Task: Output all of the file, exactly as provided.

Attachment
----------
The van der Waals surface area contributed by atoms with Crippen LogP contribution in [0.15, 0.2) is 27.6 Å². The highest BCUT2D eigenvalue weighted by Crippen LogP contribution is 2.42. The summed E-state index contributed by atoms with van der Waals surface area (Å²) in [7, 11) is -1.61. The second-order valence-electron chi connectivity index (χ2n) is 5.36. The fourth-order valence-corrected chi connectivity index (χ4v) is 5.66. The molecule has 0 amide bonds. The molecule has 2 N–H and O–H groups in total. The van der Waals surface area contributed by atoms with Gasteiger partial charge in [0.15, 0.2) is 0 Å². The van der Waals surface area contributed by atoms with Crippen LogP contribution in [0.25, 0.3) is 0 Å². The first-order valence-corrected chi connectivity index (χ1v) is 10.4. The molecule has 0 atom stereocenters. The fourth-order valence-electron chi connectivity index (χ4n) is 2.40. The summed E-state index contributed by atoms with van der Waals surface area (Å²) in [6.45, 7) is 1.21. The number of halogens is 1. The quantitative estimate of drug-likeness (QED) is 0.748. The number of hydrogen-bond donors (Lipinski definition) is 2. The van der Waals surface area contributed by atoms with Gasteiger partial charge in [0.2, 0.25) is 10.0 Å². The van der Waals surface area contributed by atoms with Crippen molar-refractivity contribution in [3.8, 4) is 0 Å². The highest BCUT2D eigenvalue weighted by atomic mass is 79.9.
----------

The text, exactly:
The van der Waals surface area contributed by atoms with Crippen LogP contribution in [0.15, 0.2) is 27.6 Å². The highest BCUT2D eigenvalue weighted by Crippen LogP contribution is 2.42. The summed E-state index contributed by atoms with van der Waals surface area (Å²) in [7, 11) is -1.61. The second-order valence-electron chi connectivity index (χ2n) is 5.36. The fourth-order valence-corrected chi connectivity index (χ4v) is 5.66. The molecule has 0 amide bonds. The molecule has 2 N–H and O–H groups in total. The van der Waals surface area contributed by atoms with Gasteiger partial charge in [0.15, 0.2) is 0 Å². The van der Waals surface area contributed by atoms with Crippen LogP contribution in [0.25, 0.3) is 0 Å². The first-order valence-corrected chi connectivity index (χ1v) is 10.4. The molecule has 0 atom stereocenters. The fourth-order valence-electron chi connectivity index (χ4n) is 2.40. The summed E-state index contributed by atoms with van der Waals surface area (Å²) in [6.45, 7) is 1.21. The number of halogens is 1. The quantitative estimate of drug-likeness (QED) is 0.748. The number of hydrogen-bond donors (Lipinski definition) is 2. The van der Waals surface area contributed by atoms with Gasteiger partial charge in [0.2, 0.25) is 10.0 Å². The van der Waals surface area contributed by atoms with Crippen molar-refractivity contribution in [3.8, 4) is 0 Å². The highest BCUT2D eigenvalue weighted by atomic mass is 79.9.